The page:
Person-Centred Medical Home Program
A Person Centred Medical Home combines the traditional core values of family medicine – providing comprehensive, coordinated, integrated, quality care – that is easily accessible and based on an ongoing relationship between a person and their health care team.
SNHN provides support and education to the healthcare team to help the practice achieve the quadruple aim:
- Enhance the patient experience of care.
- Improve systems and efficiencies.
- Optimise population health and wellbeing.
- Improve the work life of health care clinicians.
1. Engaged Leadership
How well do you know your leadership style and the effect it has on your health care team? Everyone is a leader, however in the medical home General Practitioners are central to the success of driving change and achieving outcomes
2. Data-Driven Improvement
Using a data extraction tool alongside clinical software to understand the practice patient population is invaluable when managing the requirements of the person centred medical home. Make data part of the work life.
3. Empanelment (Patient Registration)
This involves linking each patient with a primary care provider and care team. To improve continuity and establish a strong patient-team partnership it is important that patients and the care team know each other and plan the care together.
4. Team-Based Care (Building the Team)
Creating more effective practice teams is the key to becoming a patient-centred medical home, improving patients’ health, and increasing productivity. A team-based approach can lead to markedly improved care, efficiency, and job satisfaction.
5. Patient-Team Partnership
An effective partnership recognises the expertise that patients bring to the medical encounter as well as the evidence base and medical judgment of the clinician and team. Patients are not told what to do but are engaged in shared decision making that respects their personal goals.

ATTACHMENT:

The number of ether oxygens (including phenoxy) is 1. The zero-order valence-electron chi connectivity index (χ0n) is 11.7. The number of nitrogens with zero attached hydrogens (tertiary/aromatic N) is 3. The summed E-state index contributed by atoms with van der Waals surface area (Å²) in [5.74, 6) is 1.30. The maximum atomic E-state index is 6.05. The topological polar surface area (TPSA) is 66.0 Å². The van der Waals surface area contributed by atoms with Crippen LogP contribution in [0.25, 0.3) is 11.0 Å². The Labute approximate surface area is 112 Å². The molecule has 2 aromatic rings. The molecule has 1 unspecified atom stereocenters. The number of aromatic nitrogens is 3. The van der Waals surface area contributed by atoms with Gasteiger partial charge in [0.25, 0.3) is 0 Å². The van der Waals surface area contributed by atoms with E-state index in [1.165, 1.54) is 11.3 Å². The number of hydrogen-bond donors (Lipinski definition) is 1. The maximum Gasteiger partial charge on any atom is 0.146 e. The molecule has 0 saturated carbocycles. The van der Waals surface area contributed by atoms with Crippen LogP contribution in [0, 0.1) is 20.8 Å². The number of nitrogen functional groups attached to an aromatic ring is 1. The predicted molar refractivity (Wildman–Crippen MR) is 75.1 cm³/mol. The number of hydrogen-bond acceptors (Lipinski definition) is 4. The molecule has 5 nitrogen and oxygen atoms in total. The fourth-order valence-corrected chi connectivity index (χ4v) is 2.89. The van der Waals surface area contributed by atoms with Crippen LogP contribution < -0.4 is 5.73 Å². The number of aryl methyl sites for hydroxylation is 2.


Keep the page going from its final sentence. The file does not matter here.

6. Population Management
High-performing practices stratify the needs of their patient panels and design team roles to match those needs. Three population-based functions provide major opportunities for sharing the care: panel management, health coaching, and complex care management.
7. Continuity of Care
Is associated with improved preventive and chronic care, greater patient and clinician experience, and lower cost. To achieve continuity requires empanelment linking each patient to a clinician and team.
8. Prompt Access to Care
Access is linked to patient satisfaction and is a prominent objective for many practices. Though the science of access is well-developed, practices frequently fail in their efforts to reduce patient waiting time.
9. Comprehensiveness and Care Coordination
Refers to the capacity of a practice to provide most of what patients need. Another pillar – care coordination – is the responsibility of primary care to arrange for services that primary care is unable to provide.
10. Template of the Future
Few practices have achieved this ultimate goal: a daily schedule that does not rely on the 15-minute in-person clinician visit but offers patients a variety of e-visits, telephone encounters, group appointments, and visits with other team members.
Sue Barry, PCMH Program Lead
T: 9432 8221, E: firstname.lastname@example.org